By Frank Bosse and Fritz Vahrenholt
[Translated, edited by P Gosselin]
Our primary “fusion reactor” remains in a weak phase in its current solar cycle, number 24 since systematic observations began in the year 1749. In May sunspot activity was below normal. The observed sunspot number (SSN) was 58.8. The mean of all previous cycles for the current 78th month into the cycle is SSN=79. Thus May saw 75% of the usual activity.
Figure 1: The current cycle 24 (started in December 2008) is shown in red and is compared to the mean cycle (blue) and to cycle no. 5 (black).
A pronounced lull
Figure 1 shows that current solar cycle 24 has never exceeded the mean (blue) at any time since it began. In the 78 months since the it began, SC 24 has always been below normal. This has never been observed for any previous cycle. The low solar activity since December 2008 is unique when it comes to its consistency when compared to the other cycles since observations began!
Even when activity reached a maximum in October 2011 in the sun’s northern hemisphere, and in February 2014 for the southern hemisphere, it remained just below the mean value. Together with the delayed start of the cycle we now have a record 10 years of quiet solar activity.
Figure 2: The accumulated sunspot anomaly of all cycle up to the 78th solar cycle month.
Figure 2 depicts a comparison of all the cycles with respect to solar activity. So far the current cycle is in 4th place in terms of low activity. But 3rd place is very reachable because SC 7 saw high sunspot values in its last third of the cycle, and so the chances are good that the total activity of SC 24 will be quieter than the last cycles of the Dalton Minimum.
…are really high when it’s stormy. In early May off the coast of Portugal one of the co-authors of this article came to realize this in a 14-meter long sail boat. But the Atlantic also created other types of waves in the past month. A team of scientists led by Gerard D. McCarthy of the University of Southampton went on the search for internal North Atlantic variability, see www.nature.com/nature/journal.html. They determined that the Atlantic Multidecadal Oscillation (AMO) not only has ups and downs in sea surface temperature (SST) in the extratropic Atlantic region, but that these temperature variations lead to changes in sea level (SSH) along the east coast of the USA. The pattern appears as follows:
Figure 3: The “circulation series” shown in blue. In the paper the SSH variation is determined by comparing the sea level south of and north of Cape Hatteras. The AMO is black. Source: Figure 3 of the cited McCarthy publication.
The relatively long time series of tide measurements at the East Coast is thus a proxy for the ocean heat content (OHC) of the North Atlantic. Its direct measurement since the 1950 entails large uncertainty. But beginning in 2004 it has been much more precise thanks to the submerged ARGO measurement buoys and the RAPID network.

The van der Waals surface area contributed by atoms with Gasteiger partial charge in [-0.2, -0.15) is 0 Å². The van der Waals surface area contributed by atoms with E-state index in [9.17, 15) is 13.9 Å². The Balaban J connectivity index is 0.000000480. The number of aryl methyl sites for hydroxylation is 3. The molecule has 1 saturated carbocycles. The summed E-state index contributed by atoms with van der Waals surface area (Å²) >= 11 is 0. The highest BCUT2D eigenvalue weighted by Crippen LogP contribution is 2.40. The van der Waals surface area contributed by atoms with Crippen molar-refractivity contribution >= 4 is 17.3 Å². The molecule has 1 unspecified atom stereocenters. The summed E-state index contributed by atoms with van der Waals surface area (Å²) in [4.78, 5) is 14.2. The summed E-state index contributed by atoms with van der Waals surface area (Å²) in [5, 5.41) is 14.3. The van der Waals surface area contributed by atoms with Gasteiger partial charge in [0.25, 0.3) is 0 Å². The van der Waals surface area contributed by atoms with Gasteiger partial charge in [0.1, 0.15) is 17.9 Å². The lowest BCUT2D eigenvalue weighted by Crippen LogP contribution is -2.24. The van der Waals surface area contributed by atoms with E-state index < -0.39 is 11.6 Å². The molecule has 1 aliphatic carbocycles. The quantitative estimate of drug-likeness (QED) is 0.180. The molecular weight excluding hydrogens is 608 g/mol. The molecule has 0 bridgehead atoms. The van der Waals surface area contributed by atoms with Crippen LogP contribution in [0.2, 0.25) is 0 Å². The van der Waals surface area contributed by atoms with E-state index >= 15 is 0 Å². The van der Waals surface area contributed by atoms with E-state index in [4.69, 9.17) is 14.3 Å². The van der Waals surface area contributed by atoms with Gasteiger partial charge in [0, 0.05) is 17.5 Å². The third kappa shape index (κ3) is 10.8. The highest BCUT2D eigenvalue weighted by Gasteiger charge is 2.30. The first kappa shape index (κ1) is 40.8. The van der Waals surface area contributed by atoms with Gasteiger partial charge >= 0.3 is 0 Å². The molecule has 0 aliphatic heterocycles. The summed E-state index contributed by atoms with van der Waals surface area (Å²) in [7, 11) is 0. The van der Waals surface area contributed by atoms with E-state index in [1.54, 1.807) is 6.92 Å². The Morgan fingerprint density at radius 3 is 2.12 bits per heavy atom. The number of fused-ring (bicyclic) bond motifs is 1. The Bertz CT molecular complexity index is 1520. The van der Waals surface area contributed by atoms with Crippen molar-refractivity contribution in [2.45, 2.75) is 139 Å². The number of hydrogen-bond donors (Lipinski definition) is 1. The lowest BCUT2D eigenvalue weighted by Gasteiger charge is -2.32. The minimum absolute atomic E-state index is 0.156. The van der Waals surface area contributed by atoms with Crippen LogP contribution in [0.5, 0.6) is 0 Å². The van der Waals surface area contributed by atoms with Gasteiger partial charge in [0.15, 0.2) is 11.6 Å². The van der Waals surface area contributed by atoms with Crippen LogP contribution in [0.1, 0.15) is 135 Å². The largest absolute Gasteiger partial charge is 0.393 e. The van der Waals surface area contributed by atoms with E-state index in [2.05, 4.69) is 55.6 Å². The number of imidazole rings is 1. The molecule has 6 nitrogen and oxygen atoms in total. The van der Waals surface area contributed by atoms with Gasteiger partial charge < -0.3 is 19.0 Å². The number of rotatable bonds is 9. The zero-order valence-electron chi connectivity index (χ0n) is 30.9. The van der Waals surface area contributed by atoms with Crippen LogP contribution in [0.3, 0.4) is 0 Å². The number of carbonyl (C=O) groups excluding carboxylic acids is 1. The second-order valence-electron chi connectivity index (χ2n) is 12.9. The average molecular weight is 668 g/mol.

What implications does this study have? First of all, the existence of natural Atlantic Multidecadal Oscillations is confirmed, and not only as a variation in sea surface temperature (SST) as it was previously defined. It is now sure that the AMO is a large-scale North Atlantic water mass circulation pattern. It is an independent internal natural variability of our climate system, and not just one involving global temperature.
Already in January 2013 we pointed to falling North Atlantic ocean heat content (OHC) since 2007. What follows is the data plot:
Figure 4: The ocean heat content (OHC) of the extratropical North Atlantic since 1979. Source: Climate4you.
In the paper and its accompanying press release it is explained that the current decline in the OHC means it is announcing that the probability of the North Atlantic cooling more than 10 years is very high. The AMO’s impact on temperatures in the northern hemisphere was major in the past, as the following plot shows:
Figure 5: The AMO (green) compared to temperature changes of the Northern Hemisphere (red).
If the AMO exists as an internal variability, as the McCarthy paper tells us, then that could imply that 0.5°C warming seen in the northern hemisphere since 1975 was due to the AMO and that the remaining 0.5°C of warming was due to impacts from greenhouse gases and other factors, such as varying solar activity.
For estimating climate sensitivity from greenhouse gases, this has far-reaching implications: Up to now we were not able to completely exclude the impact of aerosols on the cooling of temperatures between 1945-1975, but now it is appearing as increasingly improbable. Indeed it is becoming more evident that the cooling was due to the weakening AMO during that time period (see Figure 3).
If indeed aerosols have a lesser cooling effect than previously assumed, then the climate sensitivity with respect to greenhouse gases must be less. Since 1975 for the northern hemisphere it was not 0.26 °C / decade increase, but rather only 0.13. This is close to being identical to the southern hemisphere. We’ve often discussed this 50:50 order here …and once again we are confirmed.